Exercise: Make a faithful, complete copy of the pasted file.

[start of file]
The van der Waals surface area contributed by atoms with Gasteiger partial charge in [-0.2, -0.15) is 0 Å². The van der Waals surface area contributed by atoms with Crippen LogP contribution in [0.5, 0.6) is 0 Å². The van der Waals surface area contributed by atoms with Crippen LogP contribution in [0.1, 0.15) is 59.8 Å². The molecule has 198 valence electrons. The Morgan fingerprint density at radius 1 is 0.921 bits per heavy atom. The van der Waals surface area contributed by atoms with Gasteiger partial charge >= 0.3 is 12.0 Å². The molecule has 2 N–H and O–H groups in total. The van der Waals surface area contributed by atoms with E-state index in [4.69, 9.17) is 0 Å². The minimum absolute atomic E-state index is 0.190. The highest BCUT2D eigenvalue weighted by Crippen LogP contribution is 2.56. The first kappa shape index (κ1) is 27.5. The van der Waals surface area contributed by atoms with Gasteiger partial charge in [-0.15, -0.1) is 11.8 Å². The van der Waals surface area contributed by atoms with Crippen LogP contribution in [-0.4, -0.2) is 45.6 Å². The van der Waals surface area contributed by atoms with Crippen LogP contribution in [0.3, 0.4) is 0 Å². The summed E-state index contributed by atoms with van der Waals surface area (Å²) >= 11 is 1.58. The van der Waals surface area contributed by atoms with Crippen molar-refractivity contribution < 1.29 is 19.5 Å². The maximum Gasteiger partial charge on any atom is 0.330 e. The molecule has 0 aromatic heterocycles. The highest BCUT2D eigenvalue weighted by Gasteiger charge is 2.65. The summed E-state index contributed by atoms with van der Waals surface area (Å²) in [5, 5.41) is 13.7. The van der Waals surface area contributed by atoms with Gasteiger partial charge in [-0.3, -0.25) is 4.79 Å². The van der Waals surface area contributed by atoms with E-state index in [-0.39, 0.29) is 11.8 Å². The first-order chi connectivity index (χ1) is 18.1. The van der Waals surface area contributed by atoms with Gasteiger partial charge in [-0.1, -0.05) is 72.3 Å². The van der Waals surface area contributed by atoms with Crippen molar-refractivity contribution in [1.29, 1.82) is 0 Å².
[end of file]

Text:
The van der Waals surface area contributed by atoms with Gasteiger partial charge in [-0.2, -0.15) is 0 Å². The van der Waals surface area contributed by atoms with Crippen LogP contribution in [0.5, 0.6) is 0 Å². The van der Waals surface area contributed by atoms with Crippen LogP contribution in [0.1, 0.15) is 59.8 Å². The molecule has 198 valence electrons. The Morgan fingerprint density at radius 1 is 0.921 bits per heavy atom. The van der Waals surface area contributed by atoms with Gasteiger partial charge >= 0.3 is 12.0 Å². The molecule has 2 N–H and O–H groups in total. The van der Waals surface area contributed by atoms with E-state index in [4.69, 9.17) is 0 Å². The minimum absolute atomic E-state index is 0.190. The highest BCUT2D eigenvalue weighted by Crippen LogP contribution is 2.56. The first kappa shape index (κ1) is 27.5. The van der Waals surface area contributed by atoms with Gasteiger partial charge in [-0.15, -0.1) is 11.8 Å². The van der Waals surface area contributed by atoms with Crippen LogP contribution in [-0.4, -0.2) is 45.6 Å². The van der Waals surface area contributed by atoms with Crippen LogP contribution in [0.3, 0.4) is 0 Å². The summed E-state index contributed by atoms with van der Waals surface area (Å²) >= 11 is 1.58. The van der Waals surface area contributed by atoms with Crippen molar-refractivity contribution < 1.29 is 19.5 Å². The maximum Gasteiger partial charge on any atom is 0.330 e. The molecule has 0 aromatic heterocycles. The highest BCUT2D eigenvalue weighted by Gasteiger charge is 2.65. The summed E-state index contributed by atoms with van der Waals surface area (Å²) in [5, 5.41) is 13.7. The van der Waals surface area contributed by atoms with Gasteiger partial charge in [-0.3, -0.25) is 4.79 Å². The van der Waals surface area contributed by atoms with E-state index in [-0.39, 0.29) is 11.8 Å². The first-order chi connectivity index (χ1) is 18.1. The van der Waals surface area contributed by atoms with Gasteiger partial charge in [-0.1, -0.05) is 72.3 Å². The van der Waals surface area contributed by atoms with Crippen molar-refractivity contribution in [1.29, 1.82) is 0 Å².